hinola introduces a newest addition to the Shinola Monster Collection - a series of special-edition automatic dive watches that pay tribute to the natural beauty of the Great Lakes: the Ice Monster. The Great Lakes, now known for shimmering summer escapes, were once great glaciers. And the sandy shores of America’s third coast were carved by a Michigan Ice Age. Inspired by the mile-deep sheet of ice that buried the Michigan ten millenia ago, the Ice Monster is Shinola’s strongest and lightest watch to date.
From moving mountains and making lakes to sustaining life along the shores and in the water, ice is a force of nature, and the latest Monster watch takes its cues from that might. The Ice Monster features a 43mm case and three-link bracelet crafted from brushed titanium, finished with a glossy white enamel dial. Resistant to corrosion in sea water and chlorine, titanium is as strong as steel at merely 45% of the weight—making the Ice Monster a lightweight titan.
Powered by Shinola’s SW200-1 automatic movement and rated at 30 ATM, the Ice Monster is designed to meet ISO 6425 Dive watch specifications. Twenty-six jeweled bearings help reduce friction to maintain accuracy, and with a 38-hour power reserve, you can trust this timepiece with your deepest, iciest dives. While you’re diving, use the turning dive bezel to help you keep track of elapsed time underwater.
As with all Shinola Monsters, the Ice Monster’s packaging is reminiscent of a tackle box and is built from strong steel. Included in this Monster rendition is a booklet of breathtaking images captured by Detroit native and photojournalist Amy Sacka, who has been chronicling the Great Lakes’ patterns to bring awareness to a critical challenge: the ice seasons are shrinking.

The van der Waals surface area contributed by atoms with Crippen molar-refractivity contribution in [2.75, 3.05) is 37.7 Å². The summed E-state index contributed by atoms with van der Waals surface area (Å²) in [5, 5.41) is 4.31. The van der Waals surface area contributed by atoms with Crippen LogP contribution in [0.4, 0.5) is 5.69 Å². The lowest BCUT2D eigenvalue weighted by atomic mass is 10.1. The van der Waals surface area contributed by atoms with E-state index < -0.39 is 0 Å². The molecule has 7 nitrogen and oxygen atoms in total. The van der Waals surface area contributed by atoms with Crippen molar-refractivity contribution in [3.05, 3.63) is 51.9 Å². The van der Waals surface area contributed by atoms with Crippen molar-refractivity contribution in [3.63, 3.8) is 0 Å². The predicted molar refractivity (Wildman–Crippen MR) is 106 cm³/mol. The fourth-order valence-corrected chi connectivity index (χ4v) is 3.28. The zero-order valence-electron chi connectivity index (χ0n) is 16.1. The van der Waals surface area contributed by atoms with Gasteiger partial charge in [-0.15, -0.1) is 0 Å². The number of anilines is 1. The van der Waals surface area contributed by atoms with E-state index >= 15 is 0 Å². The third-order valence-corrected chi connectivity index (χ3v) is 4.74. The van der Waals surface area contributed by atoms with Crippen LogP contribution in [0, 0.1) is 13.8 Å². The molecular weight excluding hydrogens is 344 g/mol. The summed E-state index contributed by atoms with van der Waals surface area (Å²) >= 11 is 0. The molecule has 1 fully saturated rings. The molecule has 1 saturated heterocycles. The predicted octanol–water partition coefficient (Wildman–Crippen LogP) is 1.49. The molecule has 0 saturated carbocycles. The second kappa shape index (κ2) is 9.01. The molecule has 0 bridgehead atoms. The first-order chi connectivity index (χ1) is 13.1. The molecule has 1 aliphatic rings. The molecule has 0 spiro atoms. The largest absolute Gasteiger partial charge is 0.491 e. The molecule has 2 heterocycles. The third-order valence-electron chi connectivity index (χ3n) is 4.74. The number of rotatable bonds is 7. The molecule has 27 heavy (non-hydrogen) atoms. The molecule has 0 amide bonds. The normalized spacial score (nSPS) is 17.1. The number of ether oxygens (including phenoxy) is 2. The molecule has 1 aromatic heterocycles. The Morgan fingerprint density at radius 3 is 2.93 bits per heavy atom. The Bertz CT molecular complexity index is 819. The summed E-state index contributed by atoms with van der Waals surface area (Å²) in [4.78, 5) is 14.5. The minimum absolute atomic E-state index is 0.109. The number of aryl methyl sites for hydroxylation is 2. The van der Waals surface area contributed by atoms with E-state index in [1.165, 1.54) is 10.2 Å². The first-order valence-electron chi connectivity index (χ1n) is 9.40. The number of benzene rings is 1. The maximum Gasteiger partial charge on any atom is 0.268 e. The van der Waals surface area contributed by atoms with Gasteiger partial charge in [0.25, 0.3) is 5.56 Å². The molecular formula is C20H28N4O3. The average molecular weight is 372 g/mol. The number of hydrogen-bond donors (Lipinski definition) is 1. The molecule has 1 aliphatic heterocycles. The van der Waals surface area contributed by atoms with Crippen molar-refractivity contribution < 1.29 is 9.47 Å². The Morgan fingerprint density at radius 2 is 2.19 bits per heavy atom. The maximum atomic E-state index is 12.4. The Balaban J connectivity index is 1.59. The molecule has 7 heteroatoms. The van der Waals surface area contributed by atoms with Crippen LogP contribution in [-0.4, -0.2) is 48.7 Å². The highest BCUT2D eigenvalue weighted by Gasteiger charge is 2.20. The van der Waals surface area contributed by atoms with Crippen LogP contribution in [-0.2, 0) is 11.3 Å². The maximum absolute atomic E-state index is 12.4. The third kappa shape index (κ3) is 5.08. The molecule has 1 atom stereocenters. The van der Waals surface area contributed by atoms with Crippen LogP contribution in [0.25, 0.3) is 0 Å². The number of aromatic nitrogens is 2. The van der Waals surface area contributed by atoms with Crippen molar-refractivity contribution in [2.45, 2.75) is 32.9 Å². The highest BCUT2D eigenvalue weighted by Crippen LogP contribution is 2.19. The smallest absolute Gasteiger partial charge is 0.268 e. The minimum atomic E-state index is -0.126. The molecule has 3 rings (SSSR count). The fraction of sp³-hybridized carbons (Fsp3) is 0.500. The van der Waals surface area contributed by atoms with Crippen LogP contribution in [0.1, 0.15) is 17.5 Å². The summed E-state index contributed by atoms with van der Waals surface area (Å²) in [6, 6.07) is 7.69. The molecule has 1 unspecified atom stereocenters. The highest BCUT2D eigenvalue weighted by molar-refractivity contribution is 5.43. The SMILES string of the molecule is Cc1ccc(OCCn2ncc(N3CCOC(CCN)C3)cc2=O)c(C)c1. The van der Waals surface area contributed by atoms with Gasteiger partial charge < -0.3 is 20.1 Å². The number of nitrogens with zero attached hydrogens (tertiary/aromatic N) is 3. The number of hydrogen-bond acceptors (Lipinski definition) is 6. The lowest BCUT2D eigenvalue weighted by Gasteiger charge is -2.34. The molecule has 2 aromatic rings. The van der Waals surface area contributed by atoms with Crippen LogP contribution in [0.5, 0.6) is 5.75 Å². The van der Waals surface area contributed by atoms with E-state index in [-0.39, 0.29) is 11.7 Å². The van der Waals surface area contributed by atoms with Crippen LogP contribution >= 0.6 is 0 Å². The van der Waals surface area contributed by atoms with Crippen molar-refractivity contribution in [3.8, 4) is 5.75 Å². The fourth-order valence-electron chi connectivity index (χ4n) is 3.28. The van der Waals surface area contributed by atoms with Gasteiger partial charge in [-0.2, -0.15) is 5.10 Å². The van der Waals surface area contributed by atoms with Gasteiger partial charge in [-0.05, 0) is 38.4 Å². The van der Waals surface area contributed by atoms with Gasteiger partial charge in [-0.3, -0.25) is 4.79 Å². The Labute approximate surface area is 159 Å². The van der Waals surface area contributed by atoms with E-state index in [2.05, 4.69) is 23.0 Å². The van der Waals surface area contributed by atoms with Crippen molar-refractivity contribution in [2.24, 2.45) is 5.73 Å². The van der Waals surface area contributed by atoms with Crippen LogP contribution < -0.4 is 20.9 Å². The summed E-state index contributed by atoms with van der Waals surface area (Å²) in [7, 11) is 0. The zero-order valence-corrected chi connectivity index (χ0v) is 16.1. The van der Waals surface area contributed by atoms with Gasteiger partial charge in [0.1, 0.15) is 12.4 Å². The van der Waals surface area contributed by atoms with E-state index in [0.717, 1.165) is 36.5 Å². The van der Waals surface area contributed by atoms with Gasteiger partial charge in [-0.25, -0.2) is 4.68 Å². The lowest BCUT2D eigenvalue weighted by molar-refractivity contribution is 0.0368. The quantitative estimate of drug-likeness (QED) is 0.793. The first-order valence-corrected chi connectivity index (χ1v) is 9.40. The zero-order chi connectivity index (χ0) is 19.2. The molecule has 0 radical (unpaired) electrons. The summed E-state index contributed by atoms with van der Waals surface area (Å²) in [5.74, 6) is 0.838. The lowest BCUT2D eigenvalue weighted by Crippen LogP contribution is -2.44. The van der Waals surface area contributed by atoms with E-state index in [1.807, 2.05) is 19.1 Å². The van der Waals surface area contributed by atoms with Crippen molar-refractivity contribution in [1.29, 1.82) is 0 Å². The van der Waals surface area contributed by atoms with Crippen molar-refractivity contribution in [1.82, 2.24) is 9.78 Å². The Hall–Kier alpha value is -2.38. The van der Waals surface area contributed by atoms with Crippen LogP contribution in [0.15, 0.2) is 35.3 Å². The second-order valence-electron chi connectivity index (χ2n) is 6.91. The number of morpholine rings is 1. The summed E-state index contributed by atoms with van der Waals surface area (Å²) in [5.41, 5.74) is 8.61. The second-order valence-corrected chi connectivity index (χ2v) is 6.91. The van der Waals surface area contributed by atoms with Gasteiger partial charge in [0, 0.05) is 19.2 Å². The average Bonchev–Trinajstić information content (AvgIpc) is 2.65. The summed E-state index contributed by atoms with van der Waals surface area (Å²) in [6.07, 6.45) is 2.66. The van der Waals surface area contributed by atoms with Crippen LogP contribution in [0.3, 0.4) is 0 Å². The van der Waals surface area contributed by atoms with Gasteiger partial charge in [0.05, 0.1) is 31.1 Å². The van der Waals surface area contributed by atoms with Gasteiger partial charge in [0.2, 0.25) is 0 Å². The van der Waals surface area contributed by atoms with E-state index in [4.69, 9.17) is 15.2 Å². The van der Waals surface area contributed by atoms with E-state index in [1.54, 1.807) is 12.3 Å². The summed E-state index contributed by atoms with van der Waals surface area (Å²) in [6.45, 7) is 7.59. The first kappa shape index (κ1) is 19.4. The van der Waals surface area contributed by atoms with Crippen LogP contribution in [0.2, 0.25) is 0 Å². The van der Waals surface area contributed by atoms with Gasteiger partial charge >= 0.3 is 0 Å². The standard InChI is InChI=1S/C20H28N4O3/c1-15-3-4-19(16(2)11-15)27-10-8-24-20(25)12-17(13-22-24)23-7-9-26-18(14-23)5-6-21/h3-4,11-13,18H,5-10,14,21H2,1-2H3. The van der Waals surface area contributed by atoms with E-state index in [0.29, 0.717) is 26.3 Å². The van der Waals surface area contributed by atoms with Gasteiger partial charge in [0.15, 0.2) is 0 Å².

For four straight winters Amy journeyed all over the Midwest in pursuit of Great Lakes ice - documenting her travels and the stories of those she’s met along the way who have experienced this decline: “On my travels, I documented the longest-running ice-fishing vacation school, ice fishing festivals, an annual all-women ice-fishing weekend, polar bear dips, snowmobile drag races, broom ice hockey matches and flying ice boat meet-ups. I saw the cultural fabric of Michigan stitched together by single-digit temperatures, bundled masses slipping, sliding and celebrating the icy Midwestern madness. Like so many I met on Michigan’s Great Lakes ice, I intently watched the weather for signs of warming temperatures and melting conditions – courting the ice until it ultimately disappeared.”
“I learned that the ice cannot be so easily pinned down, its rapid shifts from year-to-year and lake-to-lake, making it difficult to understand and predict into the future, even by climatologists’ estimations. For me, this journey evolved into a relentless pursuit of Midwestern place – of past times and purpose – as much a reflection of my own family history as it is of Great Lakes ice culture.”